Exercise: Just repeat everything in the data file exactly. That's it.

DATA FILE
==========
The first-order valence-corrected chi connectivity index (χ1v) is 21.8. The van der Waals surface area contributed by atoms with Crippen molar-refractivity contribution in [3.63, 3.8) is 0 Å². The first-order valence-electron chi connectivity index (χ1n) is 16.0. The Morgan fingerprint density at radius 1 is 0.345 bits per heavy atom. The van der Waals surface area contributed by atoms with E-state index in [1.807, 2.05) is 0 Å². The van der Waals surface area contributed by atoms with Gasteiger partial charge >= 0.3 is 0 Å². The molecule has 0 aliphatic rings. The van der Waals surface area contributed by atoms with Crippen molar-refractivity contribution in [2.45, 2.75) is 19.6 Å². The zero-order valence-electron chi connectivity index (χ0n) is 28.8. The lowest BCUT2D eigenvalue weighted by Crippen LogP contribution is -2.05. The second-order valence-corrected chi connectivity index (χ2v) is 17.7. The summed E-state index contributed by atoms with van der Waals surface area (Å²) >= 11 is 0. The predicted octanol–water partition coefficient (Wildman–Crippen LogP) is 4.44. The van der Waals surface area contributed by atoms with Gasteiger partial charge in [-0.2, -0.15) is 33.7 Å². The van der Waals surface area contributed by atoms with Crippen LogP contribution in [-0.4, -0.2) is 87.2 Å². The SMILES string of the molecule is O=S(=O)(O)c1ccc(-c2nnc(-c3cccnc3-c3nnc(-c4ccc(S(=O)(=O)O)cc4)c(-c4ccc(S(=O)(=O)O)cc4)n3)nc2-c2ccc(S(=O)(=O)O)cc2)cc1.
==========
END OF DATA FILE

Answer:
The first-order valence-corrected chi connectivity index (χ1v) is 21.8. The van der Waals surface area contributed by atoms with Crippen molar-refractivity contribution in [3.63, 3.8) is 0 Å². The first-order valence-electron chi connectivity index (χ1n) is 16.0. The Morgan fingerprint density at radius 1 is 0.345 bits per heavy atom. The van der Waals surface area contributed by atoms with E-state index in [1.807, 2.05) is 0 Å². The van der Waals surface area contributed by atoms with Gasteiger partial charge >= 0.3 is 0 Å². The molecule has 0 aliphatic rings. The van der Waals surface area contributed by atoms with Crippen molar-refractivity contribution in [2.45, 2.75) is 19.6 Å². The zero-order valence-electron chi connectivity index (χ0n) is 28.8. The lowest BCUT2D eigenvalue weighted by Crippen LogP contribution is -2.05. The second-order valence-corrected chi connectivity index (χ2v) is 17.7. The summed E-state index contributed by atoms with van der Waals surface area (Å²) >= 11 is 0. The predicted octanol–water partition coefficient (Wildman–Crippen LogP) is 4.44. The van der Waals surface area contributed by atoms with Gasteiger partial charge in [-0.2, -0.15) is 33.7 Å². The van der Waals surface area contributed by atoms with Crippen LogP contribution in [-0.4, -0.2) is 87.2 Å². The SMILES string of the molecule is O=S(=O)(O)c1ccc(-c2nnc(-c3cccnc3-c3nnc(-c4ccc(S(=O)(=O)O)cc4)c(-c4ccc(S(=O)(=O)O)cc4)n3)nc2-c2ccc(S(=O)(=O)O)cc2)cc1.